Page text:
“Being awake is extremely stressful for the body,” explains Brager. “When you’re sleeping, it can instead focus on keeping the immune system healthy.”
Kogan adds: “Sleeping gives the immune system an opportunity to function at its best.”
How much sleep do you need when you’re sick?
It’s clear that your body needs more sleep when you’re unwell, which can help your immune system and recovery. But just how much more sleep should you get when you’re sick?
“There’s no set amount, but the more sleep you can get when you’re sick, the better,” advises Brager.
If you’re looking for a magic number, aim for more than nine hours. That’s the amount of sleep that may be appropriate for people with illnesses to get on a regular basis, according to the American Academy of Sleep Medicine and Sleep Research Society, so it’s probably a safe target if you’re dealing with a brief sickness.
But don’t stress over trying to get that exact right amount of sleep (especially if you’re going over it). As long as you’re giving your body the sleep it’s asking for, you’re doing the right thing for your recovery, says Brager.
“When the body wants to be awake, it will be awake. It has its own set points,” she says.
In addition to getting enough sleep, timing your sleep can also be important when you’re sick. You can take naps throughout the day to boost the overall amount of sleep you get over a 24-hour period. But if possible, try to still aim for a good long continuous stretch of sleep over the course of the night when you’re sick.
“It’s better to get good nighttime sleep because that’s when you’ll hit all the stages of your sleep cycle,” Brager says, including that restorative slow-wave sleep.
Tips for sleeping better when you’re sick
Good sleep can seem pretty elusive when you’re congested, achy, coughing, shivering, or simply feeling just plain miserable. But there are some things you can try to get better sleep when you’re sick.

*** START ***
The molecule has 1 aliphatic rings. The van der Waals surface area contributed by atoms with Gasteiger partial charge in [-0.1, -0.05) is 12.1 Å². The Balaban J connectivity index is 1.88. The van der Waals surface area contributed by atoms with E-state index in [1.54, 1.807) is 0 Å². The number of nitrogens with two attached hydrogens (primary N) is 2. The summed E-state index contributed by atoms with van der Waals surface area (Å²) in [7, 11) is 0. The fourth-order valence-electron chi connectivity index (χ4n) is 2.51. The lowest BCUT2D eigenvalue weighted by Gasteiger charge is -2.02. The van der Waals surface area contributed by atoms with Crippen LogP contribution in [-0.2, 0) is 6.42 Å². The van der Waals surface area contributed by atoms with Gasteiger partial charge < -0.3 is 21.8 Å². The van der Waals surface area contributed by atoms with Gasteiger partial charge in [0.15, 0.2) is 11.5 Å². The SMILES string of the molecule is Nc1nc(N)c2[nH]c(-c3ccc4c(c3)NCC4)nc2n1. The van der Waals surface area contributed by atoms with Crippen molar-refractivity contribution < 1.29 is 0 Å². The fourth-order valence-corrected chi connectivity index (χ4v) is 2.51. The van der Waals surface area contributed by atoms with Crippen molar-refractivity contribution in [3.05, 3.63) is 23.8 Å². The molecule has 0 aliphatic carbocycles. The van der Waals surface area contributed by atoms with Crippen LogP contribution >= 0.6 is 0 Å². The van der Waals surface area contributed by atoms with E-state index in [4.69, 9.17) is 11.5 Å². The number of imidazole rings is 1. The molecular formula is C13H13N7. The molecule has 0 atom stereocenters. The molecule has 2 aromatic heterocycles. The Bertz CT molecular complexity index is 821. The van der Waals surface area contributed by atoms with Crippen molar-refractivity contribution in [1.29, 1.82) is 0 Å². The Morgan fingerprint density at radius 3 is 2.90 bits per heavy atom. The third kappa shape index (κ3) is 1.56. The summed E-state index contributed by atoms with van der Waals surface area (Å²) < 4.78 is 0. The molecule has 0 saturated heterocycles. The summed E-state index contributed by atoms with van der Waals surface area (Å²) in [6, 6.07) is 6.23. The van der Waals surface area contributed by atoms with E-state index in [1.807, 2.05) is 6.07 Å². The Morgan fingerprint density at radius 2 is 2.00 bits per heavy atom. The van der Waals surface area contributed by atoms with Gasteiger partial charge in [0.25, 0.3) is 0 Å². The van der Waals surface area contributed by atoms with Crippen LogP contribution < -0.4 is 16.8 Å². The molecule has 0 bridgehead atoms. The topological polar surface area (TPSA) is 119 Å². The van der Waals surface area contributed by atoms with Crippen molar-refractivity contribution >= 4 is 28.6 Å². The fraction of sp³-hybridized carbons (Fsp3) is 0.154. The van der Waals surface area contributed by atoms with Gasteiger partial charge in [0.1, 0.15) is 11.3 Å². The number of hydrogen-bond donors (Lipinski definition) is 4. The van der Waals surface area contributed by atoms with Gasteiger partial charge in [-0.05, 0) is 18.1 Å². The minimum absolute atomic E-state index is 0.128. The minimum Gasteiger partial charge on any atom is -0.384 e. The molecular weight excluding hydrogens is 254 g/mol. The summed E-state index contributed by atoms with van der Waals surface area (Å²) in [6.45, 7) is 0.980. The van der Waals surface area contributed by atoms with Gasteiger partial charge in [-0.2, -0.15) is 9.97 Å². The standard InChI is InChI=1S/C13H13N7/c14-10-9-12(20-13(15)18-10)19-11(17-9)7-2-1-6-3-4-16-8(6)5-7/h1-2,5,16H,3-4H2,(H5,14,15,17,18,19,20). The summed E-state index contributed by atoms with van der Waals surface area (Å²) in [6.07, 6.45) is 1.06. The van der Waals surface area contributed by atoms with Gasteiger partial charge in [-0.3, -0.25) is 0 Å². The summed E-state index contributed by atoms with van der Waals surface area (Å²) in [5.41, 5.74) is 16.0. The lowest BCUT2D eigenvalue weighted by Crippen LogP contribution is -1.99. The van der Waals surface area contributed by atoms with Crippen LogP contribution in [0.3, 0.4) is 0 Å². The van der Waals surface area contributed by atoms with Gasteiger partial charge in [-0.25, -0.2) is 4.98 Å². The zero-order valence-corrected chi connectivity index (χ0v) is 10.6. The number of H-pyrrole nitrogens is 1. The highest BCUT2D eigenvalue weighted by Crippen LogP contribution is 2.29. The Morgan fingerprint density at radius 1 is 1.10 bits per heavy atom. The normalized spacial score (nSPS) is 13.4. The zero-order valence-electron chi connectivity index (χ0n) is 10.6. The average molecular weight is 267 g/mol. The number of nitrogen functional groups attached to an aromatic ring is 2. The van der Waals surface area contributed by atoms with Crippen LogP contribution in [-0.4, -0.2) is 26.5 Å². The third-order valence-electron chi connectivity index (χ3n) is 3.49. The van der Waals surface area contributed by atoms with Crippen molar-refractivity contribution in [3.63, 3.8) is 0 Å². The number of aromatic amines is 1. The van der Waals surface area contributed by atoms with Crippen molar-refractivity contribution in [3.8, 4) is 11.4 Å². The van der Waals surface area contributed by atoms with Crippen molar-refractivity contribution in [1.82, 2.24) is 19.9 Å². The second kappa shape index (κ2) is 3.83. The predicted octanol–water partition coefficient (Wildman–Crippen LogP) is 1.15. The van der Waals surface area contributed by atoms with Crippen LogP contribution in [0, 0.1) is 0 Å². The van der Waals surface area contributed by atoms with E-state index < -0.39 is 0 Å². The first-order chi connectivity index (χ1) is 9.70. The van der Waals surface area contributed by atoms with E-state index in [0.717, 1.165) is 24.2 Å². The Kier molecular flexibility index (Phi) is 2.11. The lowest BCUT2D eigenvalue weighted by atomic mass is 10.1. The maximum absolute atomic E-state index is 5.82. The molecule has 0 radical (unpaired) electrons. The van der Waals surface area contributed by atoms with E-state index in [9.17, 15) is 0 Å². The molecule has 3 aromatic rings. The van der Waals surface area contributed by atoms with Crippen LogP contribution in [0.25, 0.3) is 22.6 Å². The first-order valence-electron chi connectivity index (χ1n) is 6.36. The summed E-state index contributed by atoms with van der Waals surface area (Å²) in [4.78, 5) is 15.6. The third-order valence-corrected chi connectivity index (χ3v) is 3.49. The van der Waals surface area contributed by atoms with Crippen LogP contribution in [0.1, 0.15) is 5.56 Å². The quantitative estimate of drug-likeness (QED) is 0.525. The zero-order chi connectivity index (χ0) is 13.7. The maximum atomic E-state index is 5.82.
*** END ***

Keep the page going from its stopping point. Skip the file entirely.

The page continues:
- Don’t eat too close to bedtime: “Eating no less than three hours before going to bed can help your body focus on sleep instead of digesting,” says Kogan. If your sickness has sapped your appetite, try to take a few bites of something nourishing several hours before hitting the hay. “If your body is hungry, that can wake you up more frequently, as well,” Kogan adds. Try to minimize processed foods and focus on vegetables, fruits, and lean protein, as well as soups.
- Avoid screens at night: “A lot of people want to watch movies and veg out when they’re sick, but artificial light from technology is never sleep-promoting,” warns Brager. “Reading books, listening to music, or doing something that doesn’t involve screens can help you maximize your sleep.”
- Use a humidifier: Dry air during the winter can lead to dry sinuses and other symptoms that make it even harder to sleep when you’re sick. Using a humidifier can increase the moisture in the air and potentially ease some respiratory symptoms. If the congestion has settled in your chest, you can also try running a hot shower to create a makeshift steam room.
- Consider a vitamin D supplement: “There’s some evidence that shows vitamin D supplementation can help with sleep…and it’s good for the immune system,” says Brager. But before adding any supplement to your regimen, talk with your doctor to make sure it’s the right move for you.
- Stay hydrated: Research has uncovered a potential link between shorter sleep duration and inadequate hydration. Since common sickness symptoms like sweating, diarrhea, and vomiting can make you more susceptible to dehydration, try to increase your intake of fluids when you’re under the weather.